“A great adventure thriller which spins from one dizzying climax to another … Riveting.”



What is about?

Although released 6th in the Dirk Pitt adventure series, this book was actually the first written. However Cussler was unsatisfied with it’s content and decided to hold it back. Following the success of the Pitt franchise the Author finally bowed to public demand and released Pacific Vortex as the 6th instalment.

Cussler writes in the foreword that he feels the novel is not up to his usual standard and should be viewed as more or less a history lesson into Pitt’s past.

We meet Pitt having a lazy day relaxing on the beach, he spots a luminous container in the water and dives into the strong current in order to retrieve it. Inside he finds a final communication from the stricken submarine Starbuck, immediately realising the importance of the document he takes it direct to Admiral Hunter. What follows is a mission into uncharted waters to find the true history of the last hours of the nuclear submarine. In typical adventure style, similar to Jack Higgins and Ian Fleming, we follow the strong character of Pitt as he faces not just the dangers of the ocean, but also a ruthless and cunning enemy. Expect exotic locations, beautiful women and plenty of action.

What did I like?

This is the first Cussler book that I have read, so was unsure of what to anticipate. I have read many action books that have promised to offer so much and actually delivered so little. Jack Higgins is easily my all time favourite author, so I was pleased to find a number of similarities in the novel (particularly with his creation of Sean Dillon). The action is fast paced and there is very little let up throughout the 340+ pages. Pitt seems the hero that all men (or at least boys) would like to become, tall, handsome and supplied with a ‘devil may care’ attitude. At times Pitt’s replies are so cheesy that even James Bond would be embarrassed to repeat them, but this only added to the cheeky side of the trained killer. Such as this little exchange with a girl who Pitt awakes to find looking over him (you could almost deliver Pitt’s lines with a Sean Connery accent):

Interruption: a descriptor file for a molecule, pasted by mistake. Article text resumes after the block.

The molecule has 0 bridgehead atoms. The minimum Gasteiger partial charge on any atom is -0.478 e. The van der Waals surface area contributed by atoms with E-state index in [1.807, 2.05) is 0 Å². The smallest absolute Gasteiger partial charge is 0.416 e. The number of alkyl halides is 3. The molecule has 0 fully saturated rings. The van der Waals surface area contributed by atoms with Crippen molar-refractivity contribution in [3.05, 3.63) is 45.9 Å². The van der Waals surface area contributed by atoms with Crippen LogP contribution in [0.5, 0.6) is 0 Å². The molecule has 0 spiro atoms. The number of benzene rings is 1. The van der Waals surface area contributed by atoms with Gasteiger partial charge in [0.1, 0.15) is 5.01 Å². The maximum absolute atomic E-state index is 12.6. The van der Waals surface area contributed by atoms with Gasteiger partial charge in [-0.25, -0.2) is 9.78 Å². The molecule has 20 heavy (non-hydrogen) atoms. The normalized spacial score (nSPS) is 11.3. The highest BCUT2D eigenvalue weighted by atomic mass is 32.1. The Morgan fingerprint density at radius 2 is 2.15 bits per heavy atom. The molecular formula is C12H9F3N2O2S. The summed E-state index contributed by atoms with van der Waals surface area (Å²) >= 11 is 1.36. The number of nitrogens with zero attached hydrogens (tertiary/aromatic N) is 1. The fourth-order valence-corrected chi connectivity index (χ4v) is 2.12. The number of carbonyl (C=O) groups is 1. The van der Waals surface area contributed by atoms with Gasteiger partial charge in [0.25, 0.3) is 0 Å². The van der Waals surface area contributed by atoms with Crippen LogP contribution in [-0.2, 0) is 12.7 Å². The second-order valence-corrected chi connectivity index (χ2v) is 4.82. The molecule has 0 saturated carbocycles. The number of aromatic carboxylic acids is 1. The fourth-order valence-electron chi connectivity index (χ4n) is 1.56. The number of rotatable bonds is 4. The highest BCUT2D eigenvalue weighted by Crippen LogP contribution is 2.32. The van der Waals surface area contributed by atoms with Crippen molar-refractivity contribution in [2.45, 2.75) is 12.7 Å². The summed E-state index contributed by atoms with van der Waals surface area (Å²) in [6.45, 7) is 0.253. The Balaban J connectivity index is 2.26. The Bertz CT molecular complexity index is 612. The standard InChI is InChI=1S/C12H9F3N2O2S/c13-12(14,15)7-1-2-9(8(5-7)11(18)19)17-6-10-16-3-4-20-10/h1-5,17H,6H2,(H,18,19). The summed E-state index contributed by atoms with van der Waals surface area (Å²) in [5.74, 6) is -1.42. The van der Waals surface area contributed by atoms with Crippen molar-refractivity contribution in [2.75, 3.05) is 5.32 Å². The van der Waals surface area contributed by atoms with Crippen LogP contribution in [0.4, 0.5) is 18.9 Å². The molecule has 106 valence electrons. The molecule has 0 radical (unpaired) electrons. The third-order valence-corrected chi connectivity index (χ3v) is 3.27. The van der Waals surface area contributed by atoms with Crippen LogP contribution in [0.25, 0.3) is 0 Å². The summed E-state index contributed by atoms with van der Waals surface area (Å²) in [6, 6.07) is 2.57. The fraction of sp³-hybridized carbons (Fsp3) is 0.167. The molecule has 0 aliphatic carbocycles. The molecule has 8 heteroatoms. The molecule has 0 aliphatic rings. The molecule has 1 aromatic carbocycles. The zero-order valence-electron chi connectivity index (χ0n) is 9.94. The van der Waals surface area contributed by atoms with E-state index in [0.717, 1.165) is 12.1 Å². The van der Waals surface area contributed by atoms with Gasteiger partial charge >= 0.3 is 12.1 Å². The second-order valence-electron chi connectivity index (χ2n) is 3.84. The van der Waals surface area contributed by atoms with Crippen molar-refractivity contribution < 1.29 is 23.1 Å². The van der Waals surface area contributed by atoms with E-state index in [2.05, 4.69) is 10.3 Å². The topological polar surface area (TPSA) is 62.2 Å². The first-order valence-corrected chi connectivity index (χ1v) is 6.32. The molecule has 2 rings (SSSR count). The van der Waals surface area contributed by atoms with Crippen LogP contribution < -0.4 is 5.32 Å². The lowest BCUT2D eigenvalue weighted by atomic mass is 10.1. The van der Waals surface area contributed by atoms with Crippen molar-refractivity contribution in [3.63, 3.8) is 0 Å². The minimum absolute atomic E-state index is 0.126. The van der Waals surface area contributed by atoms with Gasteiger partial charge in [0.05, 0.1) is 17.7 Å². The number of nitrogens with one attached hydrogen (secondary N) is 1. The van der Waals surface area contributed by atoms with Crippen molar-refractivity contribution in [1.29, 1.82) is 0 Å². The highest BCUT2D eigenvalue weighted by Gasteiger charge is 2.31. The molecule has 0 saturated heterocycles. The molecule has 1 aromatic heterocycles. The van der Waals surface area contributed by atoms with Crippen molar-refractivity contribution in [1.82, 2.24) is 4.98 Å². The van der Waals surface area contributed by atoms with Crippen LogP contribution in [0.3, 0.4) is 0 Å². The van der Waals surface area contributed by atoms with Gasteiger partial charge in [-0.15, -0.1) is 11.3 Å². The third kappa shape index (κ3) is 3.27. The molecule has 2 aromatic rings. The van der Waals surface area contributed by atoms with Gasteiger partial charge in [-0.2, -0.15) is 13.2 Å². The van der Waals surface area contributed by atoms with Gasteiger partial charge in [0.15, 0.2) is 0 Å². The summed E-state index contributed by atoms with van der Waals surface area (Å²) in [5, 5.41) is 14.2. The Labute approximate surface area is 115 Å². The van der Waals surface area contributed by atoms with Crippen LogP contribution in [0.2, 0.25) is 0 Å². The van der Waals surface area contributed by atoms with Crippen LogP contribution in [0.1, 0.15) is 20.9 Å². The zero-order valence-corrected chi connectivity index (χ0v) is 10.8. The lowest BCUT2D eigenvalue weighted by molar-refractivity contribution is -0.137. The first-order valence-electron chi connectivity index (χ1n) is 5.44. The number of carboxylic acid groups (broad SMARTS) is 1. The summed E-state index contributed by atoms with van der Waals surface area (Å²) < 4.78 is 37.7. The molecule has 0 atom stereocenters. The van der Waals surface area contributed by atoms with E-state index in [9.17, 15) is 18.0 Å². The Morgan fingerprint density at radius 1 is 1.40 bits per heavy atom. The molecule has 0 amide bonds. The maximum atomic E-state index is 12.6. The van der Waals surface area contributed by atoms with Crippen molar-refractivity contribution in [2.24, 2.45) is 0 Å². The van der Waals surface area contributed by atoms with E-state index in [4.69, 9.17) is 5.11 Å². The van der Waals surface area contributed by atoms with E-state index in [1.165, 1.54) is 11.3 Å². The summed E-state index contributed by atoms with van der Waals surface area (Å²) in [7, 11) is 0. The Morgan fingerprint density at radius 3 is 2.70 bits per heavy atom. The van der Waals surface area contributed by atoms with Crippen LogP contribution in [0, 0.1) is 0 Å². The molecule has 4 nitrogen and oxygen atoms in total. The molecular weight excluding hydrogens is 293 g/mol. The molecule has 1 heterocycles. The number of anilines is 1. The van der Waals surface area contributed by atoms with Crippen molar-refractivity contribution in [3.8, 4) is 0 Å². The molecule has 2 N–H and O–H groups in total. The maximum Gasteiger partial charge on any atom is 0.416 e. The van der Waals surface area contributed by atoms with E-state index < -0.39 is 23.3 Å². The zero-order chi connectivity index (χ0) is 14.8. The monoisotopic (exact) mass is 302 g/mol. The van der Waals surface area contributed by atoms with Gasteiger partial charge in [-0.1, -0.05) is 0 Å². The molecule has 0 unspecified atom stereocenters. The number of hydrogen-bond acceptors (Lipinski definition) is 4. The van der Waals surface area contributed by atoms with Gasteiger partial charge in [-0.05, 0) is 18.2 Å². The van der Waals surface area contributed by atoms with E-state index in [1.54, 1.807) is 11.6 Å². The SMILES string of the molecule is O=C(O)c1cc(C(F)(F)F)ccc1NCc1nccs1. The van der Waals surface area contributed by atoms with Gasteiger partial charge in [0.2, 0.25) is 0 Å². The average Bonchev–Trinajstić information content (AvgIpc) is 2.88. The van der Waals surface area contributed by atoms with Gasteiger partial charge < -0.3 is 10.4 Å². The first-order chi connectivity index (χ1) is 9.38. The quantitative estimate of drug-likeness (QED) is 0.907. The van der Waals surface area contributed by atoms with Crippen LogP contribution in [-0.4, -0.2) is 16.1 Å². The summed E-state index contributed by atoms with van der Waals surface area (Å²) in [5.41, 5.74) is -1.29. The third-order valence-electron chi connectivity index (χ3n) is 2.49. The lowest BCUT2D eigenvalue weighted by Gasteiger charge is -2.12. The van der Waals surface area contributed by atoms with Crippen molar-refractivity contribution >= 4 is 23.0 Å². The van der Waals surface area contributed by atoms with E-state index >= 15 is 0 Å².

‘You’re the best possible stimulant for a man in my delicate condition’

‘Oh really, and what rare disease are you suffering from?’

‘I have several, but we can begin with hornyitus.’ ”

I know this may not be to everyone’s taste, but it really does help within the context of the novel to break up the tense scenes. Another aspect that I enjoyed was that it was one of those novels where you were actually bombarded with a number of facts (not surprising when you consider that Cussler is almost a real life Pitt) and you felt as if you picked up a little seafaring knowledge along the way. Although now over 40 years old, obviously the technology seemed more than dated but the writing remains fresh.

What didn’t I like?

Although I really did enjoy the book (read in two sittings) the plot really was a bit too simple. There were a number of twists but a few of these were easily second guessed. However, Cussler did warn us about this in the foreword so they were to be expected really. From looking at reviews of his later works this seems to be something that he irons out very quickly.

Would I recommend it?

I would, but because this is only the first book of his I have read then really cannot comment on how it compares to Cussler’s other works, or if this is the place to start as an introduction to the author. I decided to read it first as I like to go through a series in order and a number of other websites and reviewers list Pacific Vortex as the place to start. I can see why lovers of hardcore action may not like the book, and it does not seem to have been awarded the accolade that the later Pitt novels have received, but I always find the best place to start is at the very beginning. Give it a try, with over 50 novels to his name Cussler must be doing something right.


Reviewed by:

Lee Bridge

Added 6th April 2015

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Lee Bridge